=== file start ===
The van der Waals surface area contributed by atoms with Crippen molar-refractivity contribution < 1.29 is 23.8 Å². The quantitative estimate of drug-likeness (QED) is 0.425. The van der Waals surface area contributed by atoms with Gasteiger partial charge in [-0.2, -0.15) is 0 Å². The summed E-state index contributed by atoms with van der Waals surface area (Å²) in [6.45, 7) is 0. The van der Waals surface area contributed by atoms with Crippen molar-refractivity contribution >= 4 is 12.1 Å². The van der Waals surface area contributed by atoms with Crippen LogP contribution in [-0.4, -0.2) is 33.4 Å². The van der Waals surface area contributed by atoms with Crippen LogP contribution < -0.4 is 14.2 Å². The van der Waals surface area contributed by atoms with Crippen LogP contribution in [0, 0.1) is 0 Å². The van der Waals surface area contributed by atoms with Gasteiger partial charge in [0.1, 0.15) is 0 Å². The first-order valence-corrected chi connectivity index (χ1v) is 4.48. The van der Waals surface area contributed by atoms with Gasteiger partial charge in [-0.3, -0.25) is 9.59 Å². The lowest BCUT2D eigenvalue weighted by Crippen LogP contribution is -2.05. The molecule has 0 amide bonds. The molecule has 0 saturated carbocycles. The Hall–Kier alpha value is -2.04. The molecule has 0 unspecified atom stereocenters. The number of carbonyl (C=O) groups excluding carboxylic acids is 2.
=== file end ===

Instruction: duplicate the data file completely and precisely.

The van der Waals surface area contributed by atoms with Crippen molar-refractivity contribution < 1.29 is 23.8 Å². The quantitative estimate of drug-likeness (QED) is 0.425. The van der Waals surface area contributed by atoms with Gasteiger partial charge in [-0.2, -0.15) is 0 Å². The summed E-state index contributed by atoms with van der Waals surface area (Å²) in [6.45, 7) is 0. The van der Waals surface area contributed by atoms with Crippen molar-refractivity contribution >= 4 is 12.1 Å². The van der Waals surface area contributed by atoms with Crippen LogP contribution in [-0.4, -0.2) is 33.4 Å². The van der Waals surface area contributed by atoms with Crippen LogP contribution < -0.4 is 14.2 Å². The van der Waals surface area contributed by atoms with Crippen LogP contribution in [0, 0.1) is 0 Å². The van der Waals surface area contributed by atoms with Gasteiger partial charge in [0.1, 0.15) is 0 Å². The first-order valence-corrected chi connectivity index (χ1v) is 4.48. The van der Waals surface area contributed by atoms with Gasteiger partial charge in [-0.3, -0.25) is 9.59 Å². The lowest BCUT2D eigenvalue weighted by Crippen LogP contribution is -2.05. The molecule has 0 amide bonds. The molecule has 0 saturated carbocycles. The Hall–Kier alpha value is -2.04. The molecule has 0 unspecified atom stereocenters. The number of carbonyl (C=O) groups excluding carboxylic acids is 2.